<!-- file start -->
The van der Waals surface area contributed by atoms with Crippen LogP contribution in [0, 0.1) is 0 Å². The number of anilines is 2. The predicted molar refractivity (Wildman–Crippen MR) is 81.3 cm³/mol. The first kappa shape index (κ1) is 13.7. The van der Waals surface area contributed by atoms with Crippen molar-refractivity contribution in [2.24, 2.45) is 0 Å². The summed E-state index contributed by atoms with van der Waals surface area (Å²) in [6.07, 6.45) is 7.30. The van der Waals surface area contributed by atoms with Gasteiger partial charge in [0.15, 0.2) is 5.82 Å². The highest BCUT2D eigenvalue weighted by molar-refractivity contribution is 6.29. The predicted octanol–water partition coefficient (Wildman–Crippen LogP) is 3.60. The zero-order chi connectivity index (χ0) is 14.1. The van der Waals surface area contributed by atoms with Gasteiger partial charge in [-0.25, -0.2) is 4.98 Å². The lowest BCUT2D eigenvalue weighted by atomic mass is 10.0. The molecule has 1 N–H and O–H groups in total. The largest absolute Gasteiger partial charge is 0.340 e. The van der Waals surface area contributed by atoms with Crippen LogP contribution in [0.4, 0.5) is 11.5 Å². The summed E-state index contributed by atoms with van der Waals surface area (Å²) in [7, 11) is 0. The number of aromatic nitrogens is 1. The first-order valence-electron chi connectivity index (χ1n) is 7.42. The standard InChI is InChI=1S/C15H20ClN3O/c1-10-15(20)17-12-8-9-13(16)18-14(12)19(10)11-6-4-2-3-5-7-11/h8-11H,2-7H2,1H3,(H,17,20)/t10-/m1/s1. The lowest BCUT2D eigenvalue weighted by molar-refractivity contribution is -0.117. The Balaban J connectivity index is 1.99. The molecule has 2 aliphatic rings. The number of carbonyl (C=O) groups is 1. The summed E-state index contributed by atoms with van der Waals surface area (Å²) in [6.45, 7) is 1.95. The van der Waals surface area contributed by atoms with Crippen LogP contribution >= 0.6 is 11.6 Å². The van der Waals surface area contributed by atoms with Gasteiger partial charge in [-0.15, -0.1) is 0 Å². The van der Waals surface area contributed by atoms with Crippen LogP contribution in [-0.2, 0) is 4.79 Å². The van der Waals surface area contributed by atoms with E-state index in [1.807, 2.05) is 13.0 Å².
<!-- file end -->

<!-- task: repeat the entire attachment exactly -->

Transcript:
The van der Waals surface area contributed by atoms with Crippen LogP contribution in [0, 0.1) is 0 Å². The number of anilines is 2. The predicted molar refractivity (Wildman–Crippen MR) is 81.3 cm³/mol. The first kappa shape index (κ1) is 13.7. The van der Waals surface area contributed by atoms with Crippen molar-refractivity contribution in [2.24, 2.45) is 0 Å². The summed E-state index contributed by atoms with van der Waals surface area (Å²) in [6.07, 6.45) is 7.30. The van der Waals surface area contributed by atoms with Gasteiger partial charge in [0.15, 0.2) is 5.82 Å². The highest BCUT2D eigenvalue weighted by molar-refractivity contribution is 6.29. The predicted octanol–water partition coefficient (Wildman–Crippen LogP) is 3.60. The zero-order chi connectivity index (χ0) is 14.1. The van der Waals surface area contributed by atoms with Gasteiger partial charge in [-0.25, -0.2) is 4.98 Å². The lowest BCUT2D eigenvalue weighted by atomic mass is 10.0. The molecule has 1 N–H and O–H groups in total. The largest absolute Gasteiger partial charge is 0.340 e. The van der Waals surface area contributed by atoms with Crippen LogP contribution in [0.4, 0.5) is 11.5 Å². The summed E-state index contributed by atoms with van der Waals surface area (Å²) in [7, 11) is 0. The number of aromatic nitrogens is 1. The first-order valence-electron chi connectivity index (χ1n) is 7.42. The standard InChI is InChI=1S/C15H20ClN3O/c1-10-15(20)17-12-8-9-13(16)18-14(12)19(10)11-6-4-2-3-5-7-11/h8-11H,2-7H2,1H3,(H,17,20)/t10-/m1/s1. The lowest BCUT2D eigenvalue weighted by molar-refractivity contribution is -0.117. The Balaban J connectivity index is 1.99. The molecule has 2 aliphatic rings. The number of carbonyl (C=O) groups is 1. The summed E-state index contributed by atoms with van der Waals surface area (Å²) in [6.45, 7) is 1.95. The van der Waals surface area contributed by atoms with Crippen LogP contribution >= 0.6 is 11.6 Å². The van der Waals surface area contributed by atoms with Gasteiger partial charge in [-0.15, -0.1) is 0 Å². The van der Waals surface area contributed by atoms with Crippen LogP contribution in [-0.2, 0) is 4.79 Å². The van der Waals surface area contributed by atoms with E-state index in [1.807, 2.05) is 13.0 Å².